Sunday, October 23, 2011

Steakhouse-Style Sear Roasted Strip Steak

If my boys had their way I would spend the week focusing all my energy on Halloween costumes.  They have been planning possible costumes since this summer, including one complicated plan that involved about eleven springs with pies on the end.  I would do my best to explain that one, if I had any idea what it was supposed to be.  They assured me it would be simple, once we had constructed the door mechanisms and hidden switches.  Happily we have moved on from that idea and have settled on a chimney sweep and a chimney.  Since the decision was made Sebastian has suggested every day that Lewis make a list of what we need for the costume so the boys and I can buy everything while he is at work.  Given that most of the more over the top costumes and their execution came from me I don't know why he thinks Lewis needs to complete this step.

As far as working on Halloween costumes my newest obsession is getting in the way.  I have been far too preoccupied with my newest cookbook to make costumes.  Last week I received a review copy of All About Roasting: A New Approach to a Classic Art by Molly Stevens.  Ever since I have been plotting meals or cooking from it.  I didn't want to let Lewis being sick get in the way of my dinner plans, so on Friday night I made Quick Roasted Scallops with Sriracha and Lime, Mashed Sweet Potatoes with Brussels Sprouts Chips Garnish, and Butter Roasted Cabbage Strips with Caraway and Mustard Seeds for my father, my children, and Nana Diane while Lewis slept.  Really it was the perfect opportunity for this menu, because Lewis does not like scallops.  The whole meal was delicious, the highlight being a new favorite recipe for preparing cabbage, a vegetable I know I will see a lot of every winter.

I realize many of you do not share my obsession with cabbage recipes, so instead I am going to share Molly's Sear-Roasted Strip Steak.  We eat a lot of steak here because I split half a cow with friends every year.  Now I have my go to recipe for strip steak.  Lewis emphatically agreed, declaring this the best steak he ever ate.  It might not be a fair comparison to all the steaks he has eaten before as I topped this one with her recipe for Blue Cheese and Chive Butter.  To make the butter I used my latest installment of cheese I am testing for Point Reyes Farmstead.  The Blue Cheese Chive Butter recipe as well as my assessment of the blue cheese they just sent me to sample can be found on Culture Magazines blog.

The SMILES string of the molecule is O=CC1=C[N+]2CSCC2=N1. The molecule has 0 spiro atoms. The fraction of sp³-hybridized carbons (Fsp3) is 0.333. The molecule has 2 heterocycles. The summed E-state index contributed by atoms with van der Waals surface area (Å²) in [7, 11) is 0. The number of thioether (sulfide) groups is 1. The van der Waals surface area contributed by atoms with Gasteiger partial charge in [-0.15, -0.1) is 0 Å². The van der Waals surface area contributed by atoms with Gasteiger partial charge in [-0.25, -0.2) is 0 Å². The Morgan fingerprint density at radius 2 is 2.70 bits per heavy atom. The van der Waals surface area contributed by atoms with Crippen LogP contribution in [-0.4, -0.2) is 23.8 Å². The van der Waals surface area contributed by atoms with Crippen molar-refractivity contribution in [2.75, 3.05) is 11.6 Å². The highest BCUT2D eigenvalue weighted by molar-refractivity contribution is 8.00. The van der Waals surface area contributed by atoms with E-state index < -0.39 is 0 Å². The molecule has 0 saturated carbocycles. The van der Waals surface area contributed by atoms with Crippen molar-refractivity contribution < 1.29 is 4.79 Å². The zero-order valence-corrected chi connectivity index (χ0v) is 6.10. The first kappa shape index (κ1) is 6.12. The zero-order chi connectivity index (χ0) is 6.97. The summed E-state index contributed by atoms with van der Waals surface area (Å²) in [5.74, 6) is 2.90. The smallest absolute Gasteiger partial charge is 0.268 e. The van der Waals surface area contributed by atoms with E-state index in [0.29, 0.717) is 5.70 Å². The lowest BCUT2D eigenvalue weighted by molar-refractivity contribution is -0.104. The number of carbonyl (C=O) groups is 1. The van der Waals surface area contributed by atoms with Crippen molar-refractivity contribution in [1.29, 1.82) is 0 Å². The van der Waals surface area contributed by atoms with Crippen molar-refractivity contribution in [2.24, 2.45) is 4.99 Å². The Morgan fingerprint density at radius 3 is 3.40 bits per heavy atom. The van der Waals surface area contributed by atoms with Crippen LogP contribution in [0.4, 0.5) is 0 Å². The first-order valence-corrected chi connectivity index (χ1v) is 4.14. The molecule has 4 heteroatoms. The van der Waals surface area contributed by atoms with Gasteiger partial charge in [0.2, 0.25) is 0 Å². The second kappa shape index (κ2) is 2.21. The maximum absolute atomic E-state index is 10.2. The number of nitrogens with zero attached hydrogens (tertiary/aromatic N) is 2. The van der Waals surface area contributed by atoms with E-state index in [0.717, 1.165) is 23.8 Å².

Steakhouse-Style Sear Roasted Strip Steak
From All About Roasting by Molly Stevens, a book you really want to own.

Serves 2 to 4
Method: Combination sear and moderate heat
Roasting Time" 6 to 10 minutes (plus 2 minutes to sear)
Wine: Strip steak and Cabernet Sauvignon is a classic combination.  Look for good bottles from California's Napa and Alexander Valleys or Washington State.

Two 12 to 14 ounce New York strip steaks, 1 to 1 1/2 inches {I used 2 beef loin sirloin steaks that weighed about 8 ounces each}
Kosher salt and freshly ground black pepper
2 Tbsp peanut oil, grapeseed oil, or other neutral flavored oil {I used 1 1/2 Tbsp, next time I will use 1 Tbsp}
1 to 2 Tbsp unsalted butter, softened (the range is dependent on how decadent you want to be)

1 HEAT THE OVEN.  Position a rack near the center of the oven and heat to 375 degrees (350 degrees convection).  Let the steaks sit at room temperature while the oven heats.

2 HEAT THE SKILLET.  Place a large cast-iron or black metal skillet (a 12 inch skillet will hold two steaks nicely {for my smaller steaks I used a 10 inch skillet}) over medium heat and heat the skillet while you season the steaks.  {Walking away from the heating skillet to attend to squabbling children and getting vegetables from the basement may cause the smoke alarm to go off and alert the neighborhood to the fact you are cooking again.  However in my experience it does not adversely affect the end result.}

3 SEASON THE STEAKS.  Sprinkle each steak aggressively all over with salt and pepper, turning the steak and pressing all sides down onto the seasonings that fall onto the work surface.  you want the entire surface to be seasoned.  If you prefer to measure use 1/2 to 3/4 tsp salt and 3/4 to 1 tsp pepper per steak.

4 SEAR THE STEAKS.  Once the pan is hot, increase the heat to high and add the oil to the pan, tilting to coat.  When the oil begins to shimmer, after about 30 seconds, place the steaks side by side in the skillet.  Let them sear without disturbing; nudging the steaks will interfere with the browning.  After 2 minutes, lift the edge of one of the steaks to check whether it is well seared.  If so immediately flip both steaks and smear the tops with butter, diving it equally.  (If the steak isn't brown yet, continue to sear for another 45 seconds and check again.)

5 ROAST.  Immediately transfer the skillet to the oven.  After 6 minutes, start checking for doneness either by touching the meat (the steak firms up as it cooks) or by taking the internal temperature with an instant-read thermometer.  Baste the steaks with pan juices each time you open the oven, and check again every 2 minutes until the steaks are done to your liking.  Depending on what degree of doneness you're after and how often you open the oven to check in them, expect them to roast for 6 to 10 minutes, or until they reach 115 to 120 degrees internal temperature for rare, 120 to 125 degrees for medium-rare and 125 to 13 degrees for medium.

6 REST AND SERVE.  Immediately transfer the steaks to a cutting board, preferably one with a trough - to rest for 5 to 10 minutes.  Serve on individual plates if serving 1 per person, or cut in half to share.  Pour the pan drippings and any juices from the cutting board over the tops of the steaks and serve.

1 comment:

  1. I love steak and from looking at the picture it is so mouthwatering.yummy.